Cover for ARNESEN: Waterfront Workers of New Orleans: Race, Class, and Politics, 1863-1923

Waterfront Workers of New Orleans

Race, Class, and Politics, 1863-1923
Awards and Recognition:

Winner of the John H. Dunning Prize in United States History

A sophisticated analysis of New Orleans labor history

"During the nineteenth century, American and foreign travelers often found New Orleans a delightful, exotic stop on their journeys; few failed to marvel at the riverfront, the center of the city's economic activity. . . . But absent from the tourism industry's historical recollection is any reference to the immigrants or black migrants and their children who constituted the army of laborers along the riverfront and provided the essential human power to keep the cotton, sugar, and other goods flowing. . . . In examining one diverse group of workers--the 10,000 to 15,000 cotton screwmen, longshoremen, cotton and round freight teamsters, cotton yardmen, railroad freight handlers, and Mississippi River roustabouts--this book focuses primarily on the workplace and the labor movement that emerged along the waterfront."--From the preface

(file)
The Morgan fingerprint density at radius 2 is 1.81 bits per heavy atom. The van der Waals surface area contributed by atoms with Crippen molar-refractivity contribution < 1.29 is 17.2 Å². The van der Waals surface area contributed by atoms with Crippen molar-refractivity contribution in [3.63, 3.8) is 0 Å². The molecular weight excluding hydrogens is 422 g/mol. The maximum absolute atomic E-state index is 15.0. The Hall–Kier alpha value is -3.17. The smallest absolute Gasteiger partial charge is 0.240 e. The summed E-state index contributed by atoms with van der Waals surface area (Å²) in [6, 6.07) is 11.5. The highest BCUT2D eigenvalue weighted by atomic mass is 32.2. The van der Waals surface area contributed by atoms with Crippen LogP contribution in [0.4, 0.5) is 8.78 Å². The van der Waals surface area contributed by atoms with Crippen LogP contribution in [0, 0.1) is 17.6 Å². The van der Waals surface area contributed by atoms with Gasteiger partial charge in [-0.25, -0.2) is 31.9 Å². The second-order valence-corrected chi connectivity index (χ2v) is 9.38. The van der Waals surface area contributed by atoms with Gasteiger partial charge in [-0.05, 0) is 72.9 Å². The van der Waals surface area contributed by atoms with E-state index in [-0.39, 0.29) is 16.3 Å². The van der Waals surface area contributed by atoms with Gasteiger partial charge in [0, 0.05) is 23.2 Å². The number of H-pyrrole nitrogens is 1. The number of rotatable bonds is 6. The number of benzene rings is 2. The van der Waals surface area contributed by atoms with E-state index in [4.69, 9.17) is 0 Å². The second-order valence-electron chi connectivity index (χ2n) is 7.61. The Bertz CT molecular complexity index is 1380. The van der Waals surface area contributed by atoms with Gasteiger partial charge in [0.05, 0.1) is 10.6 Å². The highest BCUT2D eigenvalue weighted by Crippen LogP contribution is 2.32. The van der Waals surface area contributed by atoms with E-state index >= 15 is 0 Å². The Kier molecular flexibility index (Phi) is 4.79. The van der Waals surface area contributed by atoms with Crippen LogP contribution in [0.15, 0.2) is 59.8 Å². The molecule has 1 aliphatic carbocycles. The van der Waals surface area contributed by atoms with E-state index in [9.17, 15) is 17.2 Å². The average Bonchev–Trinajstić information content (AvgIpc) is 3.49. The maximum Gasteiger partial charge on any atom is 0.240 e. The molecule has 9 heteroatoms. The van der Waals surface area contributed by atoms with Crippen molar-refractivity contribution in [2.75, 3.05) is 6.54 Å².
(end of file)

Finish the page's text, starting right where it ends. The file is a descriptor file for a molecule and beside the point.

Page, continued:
"Sits at the crossroads of southern, labor, and African-American history, offering its readers a fascinating ride through several generations of complex experience."--Journal of Southern History

"An outstanding example of a holistic approach to labor history. Arnesen has thoroughly grounded his history of the relations of the black and white waterfront unions in the changing social, economic, and political climate of New Orleans."--Bernard A. Cook, Journal of American History

"Sophisticated and dynamic. Offers many insights for those who seek to confront the intractable realities of class and race in American society."--Bruce Nelson, Nation

"Riveting and pioneering study that considers the histories of African-American and white workers together, and apart."--David Roediger, In These Times

"All serious students of Louisiana history should add this splendid book to their libraries. . . . It will serve as a model for the long-neglected field of labor history in the urban South."--Joseph Logsdon, Louisiana History

Eric Arnesen is the James R. Hoffa Teamsters Professor of Modern American Labor History and Vice Dean for Faculty and Administration at George Washington University's Columbian College of Arts and Sciences. His books include Brotherhoods of Color: Black Railroad Workers and the Struggle for Equality, Black Protest and the Great Migration: A Brief History with Documents, and The Black Worker: Race, Labor, and Civil Rights since Emancipation.

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